Sunday, February 08, 2009

Great Moments in Aviation, Part IV

Taking up the thread again in Western Europe, the story takes an unexpected turn when Joseph-Michael and Jacques-Etienne Montgolfier start fiddling around with the odd properties of hot gases.

I say "unexpected" because, although people had been gazing at birds and wondering for as long as humanity had existed, no records exist of anyone imagining the lifting power of hot air until November of 1782, while contemplating an assault on the British-held fortress at Gibraltar.

Gibraltar: it had been ceded to Britain by the 1713 Treaty of Utrecht, and it commanded the western end of the Mediterranean Sea. Needless to say, this was a major thorn in France's side. Assault from the seaward side is simply suicide. There are no beaches. The only harbor is well-covered by artillery from above. And the only approach from the landward side is narrow, and just as easily covered. As badly as the French wanted Gibraltar, well, they could want in one hand and spit in the other. Guess which one fills up first?

Which drove Joseph to wonder: what if there was somehow a way to approach from above? Say, if you could harness the lifting power of the smoke that headed up from a fire? There was no way for artillery to fire high enough to cover that approach. What a fine thing that would be ...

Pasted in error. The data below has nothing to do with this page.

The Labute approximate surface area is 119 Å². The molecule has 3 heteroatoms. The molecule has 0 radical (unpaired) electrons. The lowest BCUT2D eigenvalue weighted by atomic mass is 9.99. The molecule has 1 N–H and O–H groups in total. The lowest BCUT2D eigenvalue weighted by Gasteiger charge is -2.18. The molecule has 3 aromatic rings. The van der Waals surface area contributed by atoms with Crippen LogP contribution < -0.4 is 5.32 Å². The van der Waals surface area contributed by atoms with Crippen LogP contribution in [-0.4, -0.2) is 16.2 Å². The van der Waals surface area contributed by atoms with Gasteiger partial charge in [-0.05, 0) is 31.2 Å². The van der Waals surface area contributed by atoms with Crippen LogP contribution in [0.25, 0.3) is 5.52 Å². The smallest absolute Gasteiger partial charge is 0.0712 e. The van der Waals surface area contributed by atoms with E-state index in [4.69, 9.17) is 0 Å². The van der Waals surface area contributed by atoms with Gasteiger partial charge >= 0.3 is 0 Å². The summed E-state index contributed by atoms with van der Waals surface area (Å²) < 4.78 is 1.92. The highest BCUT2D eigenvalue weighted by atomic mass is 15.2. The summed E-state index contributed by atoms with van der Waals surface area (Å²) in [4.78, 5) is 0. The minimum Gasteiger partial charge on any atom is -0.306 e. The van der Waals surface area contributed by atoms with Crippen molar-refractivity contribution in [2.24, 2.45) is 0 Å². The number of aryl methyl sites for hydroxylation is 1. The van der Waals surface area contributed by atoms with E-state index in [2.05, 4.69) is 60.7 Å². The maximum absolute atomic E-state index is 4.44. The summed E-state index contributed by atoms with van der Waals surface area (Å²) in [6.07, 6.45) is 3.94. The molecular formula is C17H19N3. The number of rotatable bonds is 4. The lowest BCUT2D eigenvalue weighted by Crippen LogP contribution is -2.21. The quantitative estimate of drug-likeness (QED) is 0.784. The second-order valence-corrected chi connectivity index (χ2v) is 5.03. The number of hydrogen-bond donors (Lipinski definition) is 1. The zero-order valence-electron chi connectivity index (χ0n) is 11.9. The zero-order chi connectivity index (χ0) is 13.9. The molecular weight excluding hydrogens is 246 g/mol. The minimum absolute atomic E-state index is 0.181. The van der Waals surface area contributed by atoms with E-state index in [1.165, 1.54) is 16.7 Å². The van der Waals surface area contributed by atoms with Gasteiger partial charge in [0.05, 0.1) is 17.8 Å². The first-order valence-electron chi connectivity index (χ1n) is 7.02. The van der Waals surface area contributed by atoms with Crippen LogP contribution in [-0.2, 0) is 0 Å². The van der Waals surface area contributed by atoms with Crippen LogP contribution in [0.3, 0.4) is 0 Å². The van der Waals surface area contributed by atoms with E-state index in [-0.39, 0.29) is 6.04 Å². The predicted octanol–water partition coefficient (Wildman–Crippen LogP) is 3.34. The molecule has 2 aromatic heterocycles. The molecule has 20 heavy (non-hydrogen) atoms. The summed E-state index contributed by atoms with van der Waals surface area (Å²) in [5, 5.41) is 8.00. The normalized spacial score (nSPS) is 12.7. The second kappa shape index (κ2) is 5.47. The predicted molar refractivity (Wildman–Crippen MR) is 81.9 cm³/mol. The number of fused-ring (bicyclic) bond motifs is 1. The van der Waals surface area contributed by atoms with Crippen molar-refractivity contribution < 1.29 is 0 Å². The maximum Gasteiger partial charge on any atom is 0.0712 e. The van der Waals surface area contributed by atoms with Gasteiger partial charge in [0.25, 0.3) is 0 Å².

This might have gone the way of most idle thoughts, if the Montgolfier family hadn't been experts in cloth, paper, and wood. Joseph had exactly the right skills and materials to build a small proof-of-concept device that, when held over a fire, promptly sailed up to the ceiling. Once he showed his brother, well, there was nothing for it but to build a full-scale version that could carry the both of them.

About a month later, on December 14th, 1782, the brothers took their first balloon aloft. They lost control, not expecting the lifting force to be so great, and sailed one and a quarter miles across the countryside before making a safe landing. Larger balloons followed, as well as public demonstrations, until in September of the next year they made a demonstration at Versailles for King Louis XVI and Queen Marie Antoinette. Their fame, and fortune, had been assured.

Hot-air ballooning would become a dead end, though, since hot-air balloons are inherently limited by the cooling of the trapped gas. Hydrogen balloons were developed in parallel, and in competition with, hot-air balloons. Hydrogen balloons would come to dominate ballooning for the next 180 years, until helium became available in quantity.

Nevertheless, hardly anyone remembers the inventor of the hydrogen balloon. The Montgolfier brothers were first past the post, and are therefore enshrined as history's first balloonists.

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